It seems quidditch was made for LSU's Melissa White. She is outstanding at breaking tackles and dodging bludgers, a skill that only a very few female chasers have (and none do it as well as White). A talented offensive point guard, her head is always up looking to pass or make a good shot. She tracks down errant shots and receives passes behind the hoops as well as assists and finds open teammates. White creates her own chances at goals doing more than simply getting open, catching and shooting. Often spinning and trucking through 2 or 3 bigger defenders on her way to the hoops, she is really hard to tackle. On defense, the Olympian dishes out hard hits and precise take downs and she will always be at the bottom of a scrum for the quaffle.

(B) Kody LaBauve and (B) Kyrie Timbrook
Photo by Elizabeth Barbier
Photo by Monica Wheeler
Kody LaBauve of LSU and Kyrie Timbrook of the Silicon Valley Skrewts are two of the most aggressive beaters in the country. With their beating partners playing more conservatively, LaBauve and Timbrook can pick up and intimidate the point player. Unafraid to make long or difficult beats, LaBauve, nicknamed "Sniper," and Timbrook, a former collegiate softball player, have amazing arms. The two beaters can cover ground quickly, rarely losing bludger control, and halt the opposition's transition game with extraordinary half pitch beats. Each assisting their offenses too, LaBauve and Timbrook are smart and strategic. Possessing every skill you could want from a beater, the pair have yet to win any big tournaments--perhaps the reason they do not receive as much attention.

(S) Steve DiCarlo and (C/K/S) August Lührs
Photo by Isabella Gong/IQA Staff
Created by James Hicks
Both playing for teams in the City of Angels, Lost Boys' seeker Steve DiCarlo and USC's August Lührs have different seeking styles. DiCarlo's consistency and number of clutch snatches is unmatched in the quidditch world. While many seekers get hot, cold, and streaky, DiCarlo has been reliable to catch the snitch all year for the Lost Boys. DiCarlo has grabbed three tournament winning grabs and countless others that propelled his team to important wins.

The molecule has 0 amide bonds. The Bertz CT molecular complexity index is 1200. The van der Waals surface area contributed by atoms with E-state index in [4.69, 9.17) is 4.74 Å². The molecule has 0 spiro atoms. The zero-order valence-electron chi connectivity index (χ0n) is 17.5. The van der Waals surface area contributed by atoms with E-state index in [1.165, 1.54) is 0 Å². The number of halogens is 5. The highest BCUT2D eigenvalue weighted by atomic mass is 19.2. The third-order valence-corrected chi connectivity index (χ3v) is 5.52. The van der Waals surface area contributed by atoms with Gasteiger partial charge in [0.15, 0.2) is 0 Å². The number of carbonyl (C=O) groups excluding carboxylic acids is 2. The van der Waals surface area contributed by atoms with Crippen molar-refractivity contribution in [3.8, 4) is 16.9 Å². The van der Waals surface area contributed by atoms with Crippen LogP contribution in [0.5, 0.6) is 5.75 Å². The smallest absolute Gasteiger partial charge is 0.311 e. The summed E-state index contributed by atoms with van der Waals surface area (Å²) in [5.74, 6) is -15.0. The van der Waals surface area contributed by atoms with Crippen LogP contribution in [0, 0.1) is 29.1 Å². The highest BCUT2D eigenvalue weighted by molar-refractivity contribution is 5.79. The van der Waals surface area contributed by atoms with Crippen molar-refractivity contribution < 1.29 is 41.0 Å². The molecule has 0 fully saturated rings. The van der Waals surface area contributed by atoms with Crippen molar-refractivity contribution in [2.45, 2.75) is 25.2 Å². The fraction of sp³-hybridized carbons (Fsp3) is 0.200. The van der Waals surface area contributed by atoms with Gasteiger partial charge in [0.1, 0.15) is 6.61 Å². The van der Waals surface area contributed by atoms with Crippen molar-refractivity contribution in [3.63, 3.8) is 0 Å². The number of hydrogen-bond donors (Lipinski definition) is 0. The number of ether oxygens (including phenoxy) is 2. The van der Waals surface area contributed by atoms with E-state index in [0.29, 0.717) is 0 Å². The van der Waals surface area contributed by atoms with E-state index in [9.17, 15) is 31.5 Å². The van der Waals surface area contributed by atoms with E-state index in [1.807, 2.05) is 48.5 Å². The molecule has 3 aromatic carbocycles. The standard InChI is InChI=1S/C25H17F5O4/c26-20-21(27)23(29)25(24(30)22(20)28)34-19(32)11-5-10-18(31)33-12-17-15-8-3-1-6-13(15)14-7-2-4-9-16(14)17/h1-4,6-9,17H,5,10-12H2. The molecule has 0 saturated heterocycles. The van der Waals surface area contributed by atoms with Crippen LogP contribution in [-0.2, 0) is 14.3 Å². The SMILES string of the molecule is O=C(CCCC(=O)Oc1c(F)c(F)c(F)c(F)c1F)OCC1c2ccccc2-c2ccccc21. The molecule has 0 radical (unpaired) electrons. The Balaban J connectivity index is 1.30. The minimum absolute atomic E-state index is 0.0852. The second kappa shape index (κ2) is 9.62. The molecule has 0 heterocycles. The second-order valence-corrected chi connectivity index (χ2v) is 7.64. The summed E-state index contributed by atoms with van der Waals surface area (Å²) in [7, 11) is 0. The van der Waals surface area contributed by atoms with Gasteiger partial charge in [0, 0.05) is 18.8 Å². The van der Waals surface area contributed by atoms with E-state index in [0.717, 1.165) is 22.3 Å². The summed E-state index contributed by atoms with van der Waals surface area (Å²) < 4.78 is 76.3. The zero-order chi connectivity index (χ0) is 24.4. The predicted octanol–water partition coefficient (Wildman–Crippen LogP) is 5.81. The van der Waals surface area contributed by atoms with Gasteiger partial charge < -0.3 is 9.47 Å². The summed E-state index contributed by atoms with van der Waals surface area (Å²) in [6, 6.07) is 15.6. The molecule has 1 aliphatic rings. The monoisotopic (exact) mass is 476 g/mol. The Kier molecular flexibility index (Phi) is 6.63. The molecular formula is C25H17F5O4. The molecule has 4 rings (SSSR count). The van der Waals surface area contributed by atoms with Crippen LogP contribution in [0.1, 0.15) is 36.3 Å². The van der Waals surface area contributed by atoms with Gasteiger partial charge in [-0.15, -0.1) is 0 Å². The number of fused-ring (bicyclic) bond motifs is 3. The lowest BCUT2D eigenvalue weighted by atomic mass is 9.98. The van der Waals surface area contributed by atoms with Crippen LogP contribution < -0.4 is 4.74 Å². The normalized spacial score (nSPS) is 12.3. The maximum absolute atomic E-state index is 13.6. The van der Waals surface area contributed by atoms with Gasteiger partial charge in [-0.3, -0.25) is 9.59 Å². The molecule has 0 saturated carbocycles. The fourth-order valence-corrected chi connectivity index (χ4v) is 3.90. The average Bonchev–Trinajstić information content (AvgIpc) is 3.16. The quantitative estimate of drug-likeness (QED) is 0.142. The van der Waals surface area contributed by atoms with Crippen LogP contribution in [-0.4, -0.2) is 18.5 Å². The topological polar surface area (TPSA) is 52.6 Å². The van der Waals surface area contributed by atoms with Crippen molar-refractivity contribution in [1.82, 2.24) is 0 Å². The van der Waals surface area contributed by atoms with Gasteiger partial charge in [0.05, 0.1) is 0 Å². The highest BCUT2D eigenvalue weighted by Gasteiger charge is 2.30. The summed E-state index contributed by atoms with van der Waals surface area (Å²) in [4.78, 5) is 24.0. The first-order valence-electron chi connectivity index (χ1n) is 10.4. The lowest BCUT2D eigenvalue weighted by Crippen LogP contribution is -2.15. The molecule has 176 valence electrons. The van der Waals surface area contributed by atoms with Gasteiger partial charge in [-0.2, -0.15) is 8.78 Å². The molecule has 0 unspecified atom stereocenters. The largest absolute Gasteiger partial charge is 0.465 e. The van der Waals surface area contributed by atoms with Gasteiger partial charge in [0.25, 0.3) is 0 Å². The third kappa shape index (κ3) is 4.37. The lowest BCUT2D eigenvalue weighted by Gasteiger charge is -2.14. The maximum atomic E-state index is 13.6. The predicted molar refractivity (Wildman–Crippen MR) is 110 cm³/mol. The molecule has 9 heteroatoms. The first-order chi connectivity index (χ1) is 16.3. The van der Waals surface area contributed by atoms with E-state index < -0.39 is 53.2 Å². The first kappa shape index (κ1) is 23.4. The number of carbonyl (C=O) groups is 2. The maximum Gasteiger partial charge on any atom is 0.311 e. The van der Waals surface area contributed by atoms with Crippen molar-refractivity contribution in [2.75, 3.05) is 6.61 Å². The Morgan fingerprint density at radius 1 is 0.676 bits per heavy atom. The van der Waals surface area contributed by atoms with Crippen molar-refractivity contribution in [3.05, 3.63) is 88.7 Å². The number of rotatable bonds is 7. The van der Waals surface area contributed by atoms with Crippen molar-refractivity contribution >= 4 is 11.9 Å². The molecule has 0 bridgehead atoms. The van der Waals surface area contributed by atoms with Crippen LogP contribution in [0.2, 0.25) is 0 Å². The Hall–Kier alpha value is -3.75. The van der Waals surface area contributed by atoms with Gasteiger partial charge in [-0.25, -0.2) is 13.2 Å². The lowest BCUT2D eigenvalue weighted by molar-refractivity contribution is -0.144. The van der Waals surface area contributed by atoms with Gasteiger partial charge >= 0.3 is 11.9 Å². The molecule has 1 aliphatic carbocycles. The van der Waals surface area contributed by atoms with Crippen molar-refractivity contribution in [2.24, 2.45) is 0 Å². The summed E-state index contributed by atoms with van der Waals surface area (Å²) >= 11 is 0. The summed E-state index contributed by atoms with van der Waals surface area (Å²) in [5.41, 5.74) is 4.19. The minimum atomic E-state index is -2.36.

By now, everyone knows that USC's August Lührs can take the quaffle the length of the pitch, run through the entire defending team, and slam it through the hoops past the best keepers. With immense physical talent and ability, the Trojan and Olympian will win every loose ball and will always be moving on offense without the ball. He may be an even bigger weapon at seeker though. At World Cup VI, he overwhelmed every snitch he faced with size, aggression and tirelessness. Lührs' lower body strength makes him impossible to throw and as his grappling improves, he will become an even more dangerous seeker.

 First Team
Keeper-James Hicks
Chaser-Drew Wasikowski
Chaser-Daniel Daugherty
Chaser-Melissa White
Beater-Kody LaBauve
Beater-Kyrie Timbrook
Seeker-Steve DiCarlo
Utility-August Luhrs

Friday, June 14, 2013

Departing Players Database Part 2

I want to finish off this so I can do my predictions for the three remaining US Regions: South, Southwest and Mid-Atlantic. Teams that I am especially curious about--USF, Florida, LSU, Arkansas, Texas State, Pittsburgh...

Jenn Baumgartner - Beater
Todd Grimm - Chaser
Sean Pagaoda - Beater/Chaser

South Carolina
Jacqui Ahearn - Chaser

Dan Miller - Chaser
Steven Wong - Chaser
Anthony Sherburn

Southern Miss
Tyler Edwards - chaser

Texas A&M
Keri Callegari - Chaser
Savannah Allison - Beater